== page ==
Regeneron shoots for longer Eylea dosing interval in diabetic retinopathy with NIH data

When Regeneron snagged an FDA nod for eye drug Eylea in diabetic retinopathy in 2019, the agency opted against approving a 16-week dosing schedule despite positive data from a pivotal trial. Now, the drugmaker hopes a new study from the National Institutes of Health will change that.

In patients with non-proliferative diabetic retinopathy (DR), Eylea cut the risk of disease progression to vision-threatening complications—namely center-involved diabetic macular edema or proliferative diabetic retinopathy—by 68% compared with placebo after two years. The team published the results in the journal JAMA Ophthalmology.

The investigators tested Eylea at a dosing interval of every 16 weeks after an initial four doses given more frequently in the first four months.

At two years, 43.5% of placebo patients in the trial developed center-involved diabetic macular edema with vision loss or proliferative DR, compared with 16.3% for 16-week Eylea.

Currently, the anti-VEGF drug only carries an approval for a eight-week dosing regimen—even though the phase 3 Panorama trial used to win that FDA clearance included a 16-week arm. Now, the company said it will take findings from both trials to the FDA to discuss the 16-week dosing interval.

If eventually approved, the longer dosing interval could offer a convenience that further sets Eylea apart from Roche and Novartis’ rival VEGF inhibitor Lucentis, which is administered once a month for DR.

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In the Panorama trial, Eylea given every 16 weeks following an initial dosing period cut the risk of proliferative DR or anterior segment neovascularization by 85% over control after one year of treatment, while the eight-week arm slashed that risk by 88%.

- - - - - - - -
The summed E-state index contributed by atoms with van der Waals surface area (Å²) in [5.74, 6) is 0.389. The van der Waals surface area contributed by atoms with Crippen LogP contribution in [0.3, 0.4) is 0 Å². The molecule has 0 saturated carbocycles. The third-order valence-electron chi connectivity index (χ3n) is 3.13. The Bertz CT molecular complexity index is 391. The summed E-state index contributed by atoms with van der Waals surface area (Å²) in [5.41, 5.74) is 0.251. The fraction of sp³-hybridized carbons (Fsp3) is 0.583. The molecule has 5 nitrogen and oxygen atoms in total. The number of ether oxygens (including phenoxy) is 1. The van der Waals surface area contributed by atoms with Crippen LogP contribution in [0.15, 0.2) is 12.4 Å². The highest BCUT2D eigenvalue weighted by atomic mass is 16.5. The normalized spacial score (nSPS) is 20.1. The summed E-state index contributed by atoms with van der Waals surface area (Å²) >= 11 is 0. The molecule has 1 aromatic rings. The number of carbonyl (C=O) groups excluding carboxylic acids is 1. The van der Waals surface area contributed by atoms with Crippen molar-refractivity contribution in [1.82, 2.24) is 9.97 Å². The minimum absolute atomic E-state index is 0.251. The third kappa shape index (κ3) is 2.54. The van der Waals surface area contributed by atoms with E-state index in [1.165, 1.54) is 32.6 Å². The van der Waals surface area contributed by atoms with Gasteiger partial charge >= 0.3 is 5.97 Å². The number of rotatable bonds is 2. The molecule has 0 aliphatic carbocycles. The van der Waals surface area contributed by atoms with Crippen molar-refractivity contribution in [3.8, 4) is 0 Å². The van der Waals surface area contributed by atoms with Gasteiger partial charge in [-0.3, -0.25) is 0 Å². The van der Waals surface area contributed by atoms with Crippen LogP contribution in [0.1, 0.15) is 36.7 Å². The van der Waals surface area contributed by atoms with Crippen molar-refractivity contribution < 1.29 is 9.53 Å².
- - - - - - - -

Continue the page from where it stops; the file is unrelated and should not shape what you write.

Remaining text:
On the trial’s primary endpoint, 65% of patients on 16-week Eylea experienced at least a two-step improvement in a DR severity scale after one year, while 80% of patients on the eight-week dosing could say that. Only 15% of the control patients experienced such an improvement.

While all these data are displayed on Eylea’s label, the FDA only recommends the eight-week interval in the “dosage and administration” section.

Last year, Regeneron unveiled two-year data from Panorama showing Eylea reduced the likelihood of vision-threatening events by at least 75% over the period. About 50.4% of patients in the sham group developed a complication, versus 16.3% of those treated every 16 weeks with Eylea and 18.7% of patients who got Eylea every eight weeks.

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Both Eylea and Lucentis have extended their dosing intervals before, but only in the bigger wet age-related macular degeneration (AMD) indication. Both are now allowed to go as long as 12 weeks between doses in that disease, although the FDA specifically said on their labels that the less frequent dosing is “not as effective” as their respective recommended dosing schedules. The FDA recommends Eylea every eight weeks and Lucentis once a month for AMD.

Regeneron and its ex-U.S. partner Bayer are trying to prolong Eylea’s intervals even further with a high-dose formulation of 8 mg versus the current 2 mg. Clinical trials are ongoing for high-dose Eylea in wet AMD and diabetic macular edema.

That could help the pair fend off looming competition from Roche, which is developing a VEGFxAng2 bispecific antibody called faricimab that just matched Eylea in wet AMD in two pivotal trials. That drug is administered up to every 16 weeks.